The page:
June 18 (Bloomberg) -- West Texas Intermediate crude erased gains after a government report showed that U.S. supplies rose at Cushing, Oklahoma. Brent traded above $113 as Islamist militants fought Iraq’s government for control of the nation’s largest refinery.
Crude stockpiles rose 247,000 barrels to 21.4 million last week at Cushing, the delivery point for New York Mercantile Exchange futures, Energy Information Administration data showed. Total stockpiles fell 579,000 barrels, less than the 750,000- barrel inventory drop was projected by analysts surveyed by Bloomberg. The Baiji refinery in northern Iraq was damaged as a battle raged over control of the plant.
WTI for July delivery fell 19 cents to $106.17 a barrel at 10:37 a.m. on the New York Mercantile Exchange. Futures traded at $106.63 before the release of the report at 10:30 a.m. in Washington. The contract touched $107.68 on June 13, the highest level since Sept. 19. The volume of all futures traded was 24 percent above the 100-day average.
Brent for August settlement increased 1 cent to $113.46 a barrel on the London-based ICE Futures Europe exchange. Volumes were little changed from the 100-day average. The European benchmark crude was trading at a $7.74 premium to the August WTI contract versus $7.58 yesterday.
U.S. crude stockpiles rose to 399.4 million barrels in the week ended April 25, the most since the EIA began publishing weekly data in 1982.
U.S. crude production increased 17,000 barrels a day to 8.477 million. Output has surged this year as a combination of horizontal drilling and hydraulic fracturing, or fracking, has unlocked supplies trapped in shale formations, including the Bakken in North Dakota and the Eagle Ford in Texas.
Refineries operated at 87.1 percent of capacity last week, down 0.8 percentage points from the prior week.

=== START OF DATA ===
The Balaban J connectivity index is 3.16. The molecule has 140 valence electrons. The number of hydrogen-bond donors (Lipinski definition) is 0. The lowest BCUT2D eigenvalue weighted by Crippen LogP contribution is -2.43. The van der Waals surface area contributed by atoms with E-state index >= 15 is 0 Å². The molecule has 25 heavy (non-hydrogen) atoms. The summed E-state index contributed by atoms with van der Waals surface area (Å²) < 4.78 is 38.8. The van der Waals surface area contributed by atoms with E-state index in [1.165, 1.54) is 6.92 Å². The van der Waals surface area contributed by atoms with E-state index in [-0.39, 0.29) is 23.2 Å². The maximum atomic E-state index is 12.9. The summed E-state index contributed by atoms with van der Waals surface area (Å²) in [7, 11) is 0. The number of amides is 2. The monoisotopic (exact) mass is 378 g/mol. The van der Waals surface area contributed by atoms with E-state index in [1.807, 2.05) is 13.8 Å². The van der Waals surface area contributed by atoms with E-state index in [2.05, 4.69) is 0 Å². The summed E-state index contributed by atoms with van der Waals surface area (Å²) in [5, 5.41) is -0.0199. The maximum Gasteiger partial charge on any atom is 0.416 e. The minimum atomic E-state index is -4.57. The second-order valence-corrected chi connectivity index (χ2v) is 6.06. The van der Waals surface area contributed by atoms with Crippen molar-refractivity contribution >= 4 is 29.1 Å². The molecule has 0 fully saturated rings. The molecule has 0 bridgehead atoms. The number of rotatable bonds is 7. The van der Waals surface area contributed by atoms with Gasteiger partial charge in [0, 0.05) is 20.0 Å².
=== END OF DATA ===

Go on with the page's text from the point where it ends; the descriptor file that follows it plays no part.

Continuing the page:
Gasoline stockpiles increased 785,000 barrels to 214.3 million. A 550,000-barrel decline was projected, according to the median of eight analyst responses in the Bloomberg survey.
Elite Iraqi forces were defending Baiji, a military spokesman said today. The comments contradicted local police who said militants had captured the refinery. A fuel tank at the facility caught fire after shelling by militants, according to the Salahuddin provincial police command. The refinery halted operations yesterday because its storage tanks were full, according to Iraq’s Oil Ministry.
The U.S. is conducting aerial drone operations over northern Iraq at the government’s request, Treasury Secretary Jacob J. Lew said in Jerusalem today. President Barack Obama is still deciding on whether to use military options, National Security Council spokeswoman Bernadette Meehan said yesterday.
Kurdish troops have taken control of the Kirkuk oil field, Iraq’s fourth-largest, after the military abandoned the area last week. The fighting hasn’t spread to the south, which the EIA estimates is home to three-quarters of Iraqi output.
Exports of Basrah Light crude, the country’s main grade, may reach about 2.8 million barrels a day next month, according to a preliminary loading plan obtained by Bloomberg on June 16. That’s 11 percent more than this year’s average and would be close to matching a three-decade high in February.